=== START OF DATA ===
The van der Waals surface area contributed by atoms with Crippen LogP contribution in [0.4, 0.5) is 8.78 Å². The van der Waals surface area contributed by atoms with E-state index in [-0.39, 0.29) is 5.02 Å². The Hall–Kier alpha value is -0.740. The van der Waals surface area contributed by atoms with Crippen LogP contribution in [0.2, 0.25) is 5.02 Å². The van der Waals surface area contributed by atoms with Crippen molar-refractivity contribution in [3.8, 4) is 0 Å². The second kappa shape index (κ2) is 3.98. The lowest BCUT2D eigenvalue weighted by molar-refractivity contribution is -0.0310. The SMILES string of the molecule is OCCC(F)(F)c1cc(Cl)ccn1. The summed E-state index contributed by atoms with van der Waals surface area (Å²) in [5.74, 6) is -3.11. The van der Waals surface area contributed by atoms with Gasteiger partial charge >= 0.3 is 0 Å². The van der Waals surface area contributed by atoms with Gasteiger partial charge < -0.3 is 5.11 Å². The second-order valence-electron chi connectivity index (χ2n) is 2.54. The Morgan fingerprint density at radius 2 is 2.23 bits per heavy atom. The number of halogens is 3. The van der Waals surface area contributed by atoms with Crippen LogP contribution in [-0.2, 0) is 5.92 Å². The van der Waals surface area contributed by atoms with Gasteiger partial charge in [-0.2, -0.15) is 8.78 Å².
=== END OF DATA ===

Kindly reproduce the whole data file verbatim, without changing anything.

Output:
The van der Waals surface area contributed by atoms with Crippen LogP contribution in [0.4, 0.5) is 8.78 Å². The van der Waals surface area contributed by atoms with E-state index in [-0.39, 0.29) is 5.02 Å². The Hall–Kier alpha value is -0.740. The van der Waals surface area contributed by atoms with Crippen LogP contribution in [0.2, 0.25) is 5.02 Å². The van der Waals surface area contributed by atoms with Crippen molar-refractivity contribution in [3.8, 4) is 0 Å². The second kappa shape index (κ2) is 3.98. The lowest BCUT2D eigenvalue weighted by molar-refractivity contribution is -0.0310. The SMILES string of the molecule is OCCC(F)(F)c1cc(Cl)ccn1. The summed E-state index contributed by atoms with van der Waals surface area (Å²) in [5.74, 6) is -3.11. The van der Waals surface area contributed by atoms with Gasteiger partial charge >= 0.3 is 0 Å². The van der Waals surface area contributed by atoms with Gasteiger partial charge < -0.3 is 5.11 Å². The second-order valence-electron chi connectivity index (χ2n) is 2.54. The Morgan fingerprint density at radius 2 is 2.23 bits per heavy atom. The number of halogens is 3. The van der Waals surface area contributed by atoms with Crippen LogP contribution in [-0.2, 0) is 5.92 Å². The van der Waals surface area contributed by atoms with Gasteiger partial charge in [-0.2, -0.15) is 8.78 Å².